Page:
I will if you do

Research by Victoria University of Wellington PhD Psychology student Lauren Vinnell has found that social norms affect support for earthquake strengthening legislation.

Ms Vinnell’s study, supervised by Dr John McClure and Dr Taciano Milfont, used the context of recent New Zealand legislation requiring the strengthening of earthquake prone buildings. The aim was to see if using information about other people’s behaviour would influence Wellingtonians to support this legislation.

By telling participants that most Wellingtonians approved of the legislation, support for the legislation increased among the study sample. One group of participants were also told the rate at which buildings were being strengthened under the legislation, and Ms Vinnell found that those participants—in comparison to those who were not told—thought that the strengthening work was more possible to achieve in the time frame.

She says these findings show that we can influence what people think about something, such as government legislation, by telling them what other people are thinking and are doing in relation to it. “Typically, this type of influence, called social norms, has been used to change simpler, individual behaviours like littering or drinking,” says Ms Vinnell. “So as well as contributing to the theory by showing that this type of influence can be used for judgments and higher-level behaviours, it also provides a way for groups, like the government or councils, to increase public support for new initiatives,” she says.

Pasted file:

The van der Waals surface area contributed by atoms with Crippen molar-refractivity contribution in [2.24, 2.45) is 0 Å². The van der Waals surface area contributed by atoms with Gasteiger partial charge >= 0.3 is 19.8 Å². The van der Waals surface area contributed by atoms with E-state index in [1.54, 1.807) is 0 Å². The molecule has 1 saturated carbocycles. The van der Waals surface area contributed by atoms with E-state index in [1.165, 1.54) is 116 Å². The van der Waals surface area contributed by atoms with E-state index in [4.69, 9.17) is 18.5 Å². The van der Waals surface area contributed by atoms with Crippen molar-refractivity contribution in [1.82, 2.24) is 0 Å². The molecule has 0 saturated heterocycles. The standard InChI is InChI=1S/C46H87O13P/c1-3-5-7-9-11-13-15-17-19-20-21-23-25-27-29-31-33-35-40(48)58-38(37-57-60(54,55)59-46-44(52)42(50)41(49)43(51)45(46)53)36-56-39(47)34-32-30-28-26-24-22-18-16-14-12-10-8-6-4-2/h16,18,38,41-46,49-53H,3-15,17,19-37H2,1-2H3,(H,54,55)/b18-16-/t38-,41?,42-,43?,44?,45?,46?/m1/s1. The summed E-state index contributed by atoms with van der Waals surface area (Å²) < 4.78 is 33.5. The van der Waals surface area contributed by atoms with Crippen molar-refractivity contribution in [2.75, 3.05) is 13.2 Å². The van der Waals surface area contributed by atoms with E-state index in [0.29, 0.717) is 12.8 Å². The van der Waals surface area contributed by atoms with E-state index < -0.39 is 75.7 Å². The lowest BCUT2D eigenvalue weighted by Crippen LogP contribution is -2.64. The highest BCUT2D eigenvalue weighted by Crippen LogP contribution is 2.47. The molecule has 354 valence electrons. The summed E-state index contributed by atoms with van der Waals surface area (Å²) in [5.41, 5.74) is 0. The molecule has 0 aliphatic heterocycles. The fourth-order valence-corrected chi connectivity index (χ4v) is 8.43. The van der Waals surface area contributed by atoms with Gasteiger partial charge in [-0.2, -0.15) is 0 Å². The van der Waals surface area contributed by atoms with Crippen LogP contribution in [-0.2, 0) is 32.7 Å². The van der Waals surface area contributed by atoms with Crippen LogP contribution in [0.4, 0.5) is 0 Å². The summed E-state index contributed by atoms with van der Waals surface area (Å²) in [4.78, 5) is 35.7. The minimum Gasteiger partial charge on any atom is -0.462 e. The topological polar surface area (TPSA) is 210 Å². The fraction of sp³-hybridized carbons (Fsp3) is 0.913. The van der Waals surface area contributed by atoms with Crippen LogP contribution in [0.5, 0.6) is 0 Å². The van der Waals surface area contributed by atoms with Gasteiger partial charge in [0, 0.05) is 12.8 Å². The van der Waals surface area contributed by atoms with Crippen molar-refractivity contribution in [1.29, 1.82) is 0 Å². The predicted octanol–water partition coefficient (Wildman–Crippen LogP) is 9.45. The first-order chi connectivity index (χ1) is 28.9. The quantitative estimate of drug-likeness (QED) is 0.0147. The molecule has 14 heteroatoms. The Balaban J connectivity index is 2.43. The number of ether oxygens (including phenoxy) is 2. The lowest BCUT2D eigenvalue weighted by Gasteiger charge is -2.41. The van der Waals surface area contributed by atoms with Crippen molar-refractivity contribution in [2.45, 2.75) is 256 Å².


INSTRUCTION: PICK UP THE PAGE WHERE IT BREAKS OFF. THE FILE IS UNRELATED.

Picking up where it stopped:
Ms Vinnell is involved in the National Science Challenge: Resilience to Nature's Challenges— a government-funded, national, cross-disciplinary research programme aimed at helping New Zealand be resilient to the many natural hazards we face. As a member of Victoria’s ‘Culture Toolbox’ team, she is working to understand the thoughts, beliefs, and attitudes of New Zealanders in relation to hazards and disasters, and find ways to change that culture and improve resilience.

Read more about Ms Vinnell’s research